Sandy Beach has long been considered one of the most dangerous beaches in the world. Often called "Break Neck Beach," the popular shore break has certainly seen its share of broken necks and backs.
The latest south swell is once again delivering bone-crunching surf to Sandy Beach.
"It just curls and it just sucks you under and if you go over the falls, you're just done," Nanakuli resident Kekoopono Weisbarth-Tafaoimalo said.
"Those particular ocean conditions are extremely unforgiving and one instance of making a small mistake can lead to devastating consequences," Ocean Safety Chief of Operations Jim Howe said.
Every year, City lifeguards make more rescues at Sandy's than at any other beach they guard. The spot requires a great deal of expertise and even the experts can get hurt.
In 2012, lifeguards made 472 rescues. Still, 6,089 people were injured -- 65 of those injuries were severe and victims needed to be transported to hospitals.
"Most of these serious trauma injuries aren't in the big surf, they're happening when the surf waist-high or smaller," Howe said.
Ocean Safety officials say an aggressive prevention program at Sandy Beach has helped keep the numbers from being even higher.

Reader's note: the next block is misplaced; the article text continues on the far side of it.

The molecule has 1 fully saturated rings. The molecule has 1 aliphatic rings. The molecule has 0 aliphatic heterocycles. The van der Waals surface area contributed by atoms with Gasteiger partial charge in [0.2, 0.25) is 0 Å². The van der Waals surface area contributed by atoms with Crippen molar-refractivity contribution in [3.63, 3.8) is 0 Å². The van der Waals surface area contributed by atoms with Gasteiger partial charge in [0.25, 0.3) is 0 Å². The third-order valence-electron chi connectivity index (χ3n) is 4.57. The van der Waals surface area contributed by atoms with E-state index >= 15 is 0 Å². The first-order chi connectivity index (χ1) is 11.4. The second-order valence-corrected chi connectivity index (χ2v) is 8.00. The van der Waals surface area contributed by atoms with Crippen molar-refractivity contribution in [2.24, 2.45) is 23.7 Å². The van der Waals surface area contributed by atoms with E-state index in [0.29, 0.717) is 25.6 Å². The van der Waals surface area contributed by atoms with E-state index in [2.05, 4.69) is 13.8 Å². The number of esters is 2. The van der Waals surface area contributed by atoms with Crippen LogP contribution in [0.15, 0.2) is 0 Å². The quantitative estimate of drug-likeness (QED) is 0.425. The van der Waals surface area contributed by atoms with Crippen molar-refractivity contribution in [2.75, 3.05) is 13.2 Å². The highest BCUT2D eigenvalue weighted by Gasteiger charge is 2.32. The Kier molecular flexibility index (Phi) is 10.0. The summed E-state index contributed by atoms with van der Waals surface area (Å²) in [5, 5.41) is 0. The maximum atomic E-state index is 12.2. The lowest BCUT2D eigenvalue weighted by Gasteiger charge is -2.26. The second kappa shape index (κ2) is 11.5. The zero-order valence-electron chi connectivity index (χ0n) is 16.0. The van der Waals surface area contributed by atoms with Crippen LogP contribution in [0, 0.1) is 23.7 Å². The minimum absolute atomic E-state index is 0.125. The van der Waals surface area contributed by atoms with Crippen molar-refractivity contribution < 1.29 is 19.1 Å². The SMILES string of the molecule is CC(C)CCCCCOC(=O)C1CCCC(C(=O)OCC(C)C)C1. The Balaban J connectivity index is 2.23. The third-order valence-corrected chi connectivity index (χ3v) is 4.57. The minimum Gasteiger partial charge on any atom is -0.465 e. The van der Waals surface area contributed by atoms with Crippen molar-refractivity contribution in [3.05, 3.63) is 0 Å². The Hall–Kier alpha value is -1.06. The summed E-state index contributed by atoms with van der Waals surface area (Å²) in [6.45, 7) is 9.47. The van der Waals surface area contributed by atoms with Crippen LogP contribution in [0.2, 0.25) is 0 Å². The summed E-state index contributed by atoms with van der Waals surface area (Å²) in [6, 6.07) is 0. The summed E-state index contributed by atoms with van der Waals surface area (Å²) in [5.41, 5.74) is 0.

Despite permanent signage and constant communication, lifeguards still made more than 64,000 preventive actions in 2012. Even the experts can get in trouble.
"Wherever you find a shore break situation and Sandy Beach is the classic situation where we have shore break 365 days a year. It's a high hazard situation whether you're a beginner or whether you're a professional," Howe said.
Last week, a former professional bodyboarder suffered a broken neck while bodyboarding in the shore break. He is expected to make a full recovery with no paralysis.
"You need to be in shape you need to know what you're doing," Weisbarth-Tafaoimalo said. "Even experienced people you never know anything can happen at any time."
"The fact that there's no water on the bottom means that if you make a mistake and go over the falls, you're going to land either on the reef or the hard packed sand," Howe said.
When it comes to injuries, Mother Nature does not discriminate and the ocean can be unforgiving.
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